Fear, a natural obstacle to entrepreneurship.
The entrepreneurial spirit thrives in organizations where people can experiment and take risks. Unfortunately, the entrepreneurial spirit is more often stifled than stimulated because of organizational practices and culture. When entrepreneurial activities trigger change and uncertainty, fear is a common reaction. Building an entrepreneurial spirit is hard work, and much of that work involves overcoming fear.
This challenge is shared by many organizations. My research data from 2013 to 2016 show that only 20 to 25% of respondents say people in their organization feel “free to experiment and take initiatives”. Nearly twice as many—45%—characterize their organization culture as one where “absolute compliance to rules, processes and instructions” is the norm. Over the same period, willingness to take risk has decreased. In 2013, 43% said their organization is risk averse; in 2016 that figure rose to 53%.
It is not surprising that people worry when a big change comes along: “How does it impact my job? What is the risk for me?”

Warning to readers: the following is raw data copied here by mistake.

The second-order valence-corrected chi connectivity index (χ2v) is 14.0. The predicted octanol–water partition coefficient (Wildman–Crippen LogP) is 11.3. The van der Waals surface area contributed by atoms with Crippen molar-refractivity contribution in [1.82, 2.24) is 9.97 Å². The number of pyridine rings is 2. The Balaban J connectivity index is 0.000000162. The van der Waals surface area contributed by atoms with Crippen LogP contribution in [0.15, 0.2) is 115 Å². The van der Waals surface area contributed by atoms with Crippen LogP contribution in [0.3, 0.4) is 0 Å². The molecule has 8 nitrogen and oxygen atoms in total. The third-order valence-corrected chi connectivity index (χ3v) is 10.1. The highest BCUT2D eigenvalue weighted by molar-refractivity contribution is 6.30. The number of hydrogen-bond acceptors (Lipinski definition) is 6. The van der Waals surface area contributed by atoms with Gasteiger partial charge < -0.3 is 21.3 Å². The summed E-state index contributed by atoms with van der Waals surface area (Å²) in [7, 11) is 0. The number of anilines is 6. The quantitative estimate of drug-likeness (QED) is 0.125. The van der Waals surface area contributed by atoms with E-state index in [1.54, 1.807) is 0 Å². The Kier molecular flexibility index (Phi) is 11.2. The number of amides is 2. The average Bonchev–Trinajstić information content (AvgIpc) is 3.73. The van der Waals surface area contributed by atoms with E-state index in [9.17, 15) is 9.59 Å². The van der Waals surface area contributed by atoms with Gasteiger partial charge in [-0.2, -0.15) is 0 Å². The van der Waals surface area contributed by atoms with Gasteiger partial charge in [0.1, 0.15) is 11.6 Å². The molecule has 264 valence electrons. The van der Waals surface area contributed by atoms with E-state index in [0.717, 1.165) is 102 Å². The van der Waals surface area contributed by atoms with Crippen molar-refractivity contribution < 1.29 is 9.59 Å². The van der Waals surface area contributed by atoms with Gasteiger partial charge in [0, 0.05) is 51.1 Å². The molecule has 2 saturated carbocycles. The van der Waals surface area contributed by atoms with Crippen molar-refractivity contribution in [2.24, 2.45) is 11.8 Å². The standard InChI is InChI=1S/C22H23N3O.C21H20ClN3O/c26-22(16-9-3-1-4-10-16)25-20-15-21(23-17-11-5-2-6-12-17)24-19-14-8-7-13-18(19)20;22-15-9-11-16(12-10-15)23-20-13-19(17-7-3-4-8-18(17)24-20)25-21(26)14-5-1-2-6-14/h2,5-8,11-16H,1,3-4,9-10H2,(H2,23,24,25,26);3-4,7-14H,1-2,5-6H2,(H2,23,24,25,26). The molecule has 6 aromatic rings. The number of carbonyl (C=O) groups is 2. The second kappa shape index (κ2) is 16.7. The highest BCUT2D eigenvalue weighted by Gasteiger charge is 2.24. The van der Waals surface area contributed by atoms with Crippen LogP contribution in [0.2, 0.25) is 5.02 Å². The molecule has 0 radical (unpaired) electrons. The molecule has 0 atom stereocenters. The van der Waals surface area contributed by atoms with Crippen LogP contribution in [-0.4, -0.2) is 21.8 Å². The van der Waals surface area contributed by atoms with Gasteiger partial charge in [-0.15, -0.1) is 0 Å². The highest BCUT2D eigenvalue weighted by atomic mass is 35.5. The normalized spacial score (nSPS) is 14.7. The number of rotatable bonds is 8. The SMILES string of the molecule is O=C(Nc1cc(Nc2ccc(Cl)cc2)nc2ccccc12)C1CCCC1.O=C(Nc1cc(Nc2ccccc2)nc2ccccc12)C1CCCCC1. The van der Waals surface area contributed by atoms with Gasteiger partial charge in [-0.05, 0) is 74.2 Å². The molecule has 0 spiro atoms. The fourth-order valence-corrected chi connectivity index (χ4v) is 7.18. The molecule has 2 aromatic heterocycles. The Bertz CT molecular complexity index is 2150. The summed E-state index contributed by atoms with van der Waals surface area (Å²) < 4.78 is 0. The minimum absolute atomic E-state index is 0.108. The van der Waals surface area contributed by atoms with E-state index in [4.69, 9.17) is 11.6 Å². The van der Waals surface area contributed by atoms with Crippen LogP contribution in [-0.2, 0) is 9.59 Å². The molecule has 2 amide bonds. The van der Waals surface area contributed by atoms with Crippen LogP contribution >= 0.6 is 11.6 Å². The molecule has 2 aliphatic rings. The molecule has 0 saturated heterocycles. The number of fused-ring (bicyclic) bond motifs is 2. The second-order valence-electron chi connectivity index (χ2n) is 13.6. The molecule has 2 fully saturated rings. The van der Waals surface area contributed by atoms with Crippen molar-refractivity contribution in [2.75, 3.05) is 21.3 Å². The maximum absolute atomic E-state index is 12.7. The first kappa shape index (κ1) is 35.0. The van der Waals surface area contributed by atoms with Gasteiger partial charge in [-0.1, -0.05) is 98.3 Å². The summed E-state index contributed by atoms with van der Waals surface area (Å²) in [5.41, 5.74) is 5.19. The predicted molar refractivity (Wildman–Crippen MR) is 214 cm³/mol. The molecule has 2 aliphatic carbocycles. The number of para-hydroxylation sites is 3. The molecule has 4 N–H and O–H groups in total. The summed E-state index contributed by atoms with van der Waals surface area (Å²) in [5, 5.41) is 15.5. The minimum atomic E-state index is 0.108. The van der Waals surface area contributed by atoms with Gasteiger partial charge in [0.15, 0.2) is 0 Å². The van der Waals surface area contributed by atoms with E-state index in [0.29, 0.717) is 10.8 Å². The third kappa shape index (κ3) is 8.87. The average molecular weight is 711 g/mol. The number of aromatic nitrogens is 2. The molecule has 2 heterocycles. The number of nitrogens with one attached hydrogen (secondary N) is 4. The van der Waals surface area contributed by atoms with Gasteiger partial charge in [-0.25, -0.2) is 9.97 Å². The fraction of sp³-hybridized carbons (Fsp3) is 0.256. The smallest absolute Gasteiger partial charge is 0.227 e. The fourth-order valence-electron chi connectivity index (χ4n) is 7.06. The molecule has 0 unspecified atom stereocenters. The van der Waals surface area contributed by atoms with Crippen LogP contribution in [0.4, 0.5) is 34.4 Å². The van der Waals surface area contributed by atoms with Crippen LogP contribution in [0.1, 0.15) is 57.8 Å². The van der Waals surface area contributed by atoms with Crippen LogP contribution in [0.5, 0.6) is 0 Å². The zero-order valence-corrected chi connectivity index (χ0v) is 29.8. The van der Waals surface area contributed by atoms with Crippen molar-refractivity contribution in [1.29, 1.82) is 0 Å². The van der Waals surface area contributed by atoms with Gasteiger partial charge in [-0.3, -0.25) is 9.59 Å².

In this post, I look at two organizations that are profoundly different from each other in design and purpose, but similar in that both are undergoing significant change and both are working in similar ways to overcome fear and build internal capabilities in new ways of working.
ALE, operating under the Alcatel-Lucent Enterprise brand, is a technology services company selling communication, networking and cloud solutions. Previously part of Alcatel-Lucent and now a privately owned “startup with deep roots”, they have a permanent workforce of 2700 employees. ALE is experimenting with a new way of selling: they commit to outcome for their customers— that’s to say the results of using their software and hardware rather than simply selling the software and hardware for a fixed price. The desired outcome is negotiated between the customer at the executive level and ALE with ALE sharing risk with the customer.
NMCRS, the Navy-Marine Corps Relief Society, is a non-profit organization that provides financial, educational, and other need-based assistance to active duty and retired sailors and marines, family members and survivors. They have 220 employees and a continually rotating staff of volunteers from 20 to 70 years old in offices around the world. Approximately 2700 volunteers are serving at a given point in time and a total of 4,000 over a year. This 112 year-old organization went from having only a static website 5 years ago to having a modern digital workplace today. A personalized learning management system will be rolled out in October 2016.
“I can’t learn this”, a common fear.
In my conversations with several people in both organizations, the subject of fear came up multiple times. People in both organizations were concerned about their ability to learn new ways of working.
“That inner fear, that inner monologue, can sometimes be very loud. That is a personal challenge.”